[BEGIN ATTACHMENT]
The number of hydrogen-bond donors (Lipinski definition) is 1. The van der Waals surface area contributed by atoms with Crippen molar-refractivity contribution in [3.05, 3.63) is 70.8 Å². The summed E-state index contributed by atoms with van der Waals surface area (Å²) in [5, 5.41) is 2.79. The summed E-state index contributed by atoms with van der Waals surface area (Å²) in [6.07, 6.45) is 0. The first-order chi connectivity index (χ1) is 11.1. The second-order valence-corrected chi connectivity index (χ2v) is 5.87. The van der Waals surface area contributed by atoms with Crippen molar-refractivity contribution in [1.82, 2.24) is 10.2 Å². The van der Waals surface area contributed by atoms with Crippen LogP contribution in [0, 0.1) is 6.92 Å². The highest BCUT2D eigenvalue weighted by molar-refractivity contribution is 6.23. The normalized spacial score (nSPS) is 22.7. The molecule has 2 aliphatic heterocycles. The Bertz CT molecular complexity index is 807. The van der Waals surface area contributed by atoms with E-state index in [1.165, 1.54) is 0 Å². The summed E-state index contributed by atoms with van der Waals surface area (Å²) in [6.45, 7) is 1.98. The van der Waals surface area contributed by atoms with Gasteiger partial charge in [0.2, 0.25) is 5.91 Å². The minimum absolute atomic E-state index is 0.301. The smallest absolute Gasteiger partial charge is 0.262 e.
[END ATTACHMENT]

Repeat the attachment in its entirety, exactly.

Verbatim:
The number of hydrogen-bond donors (Lipinski definition) is 1. The van der Waals surface area contributed by atoms with Crippen molar-refractivity contribution in [3.05, 3.63) is 70.8 Å². The summed E-state index contributed by atoms with van der Waals surface area (Å²) in [5, 5.41) is 2.79. The summed E-state index contributed by atoms with van der Waals surface area (Å²) in [6.07, 6.45) is 0. The first-order chi connectivity index (χ1) is 11.1. The second-order valence-corrected chi connectivity index (χ2v) is 5.87. The van der Waals surface area contributed by atoms with Crippen molar-refractivity contribution in [1.82, 2.24) is 10.2 Å². The van der Waals surface area contributed by atoms with Crippen LogP contribution in [0, 0.1) is 6.92 Å². The highest BCUT2D eigenvalue weighted by molar-refractivity contribution is 6.23. The normalized spacial score (nSPS) is 22.7. The molecule has 2 aliphatic heterocycles. The Bertz CT molecular complexity index is 807. The van der Waals surface area contributed by atoms with E-state index in [1.165, 1.54) is 0 Å². The summed E-state index contributed by atoms with van der Waals surface area (Å²) in [6.45, 7) is 1.98. The van der Waals surface area contributed by atoms with Gasteiger partial charge in [0.2, 0.25) is 5.91 Å². The minimum absolute atomic E-state index is 0.301. The smallest absolute Gasteiger partial charge is 0.262 e.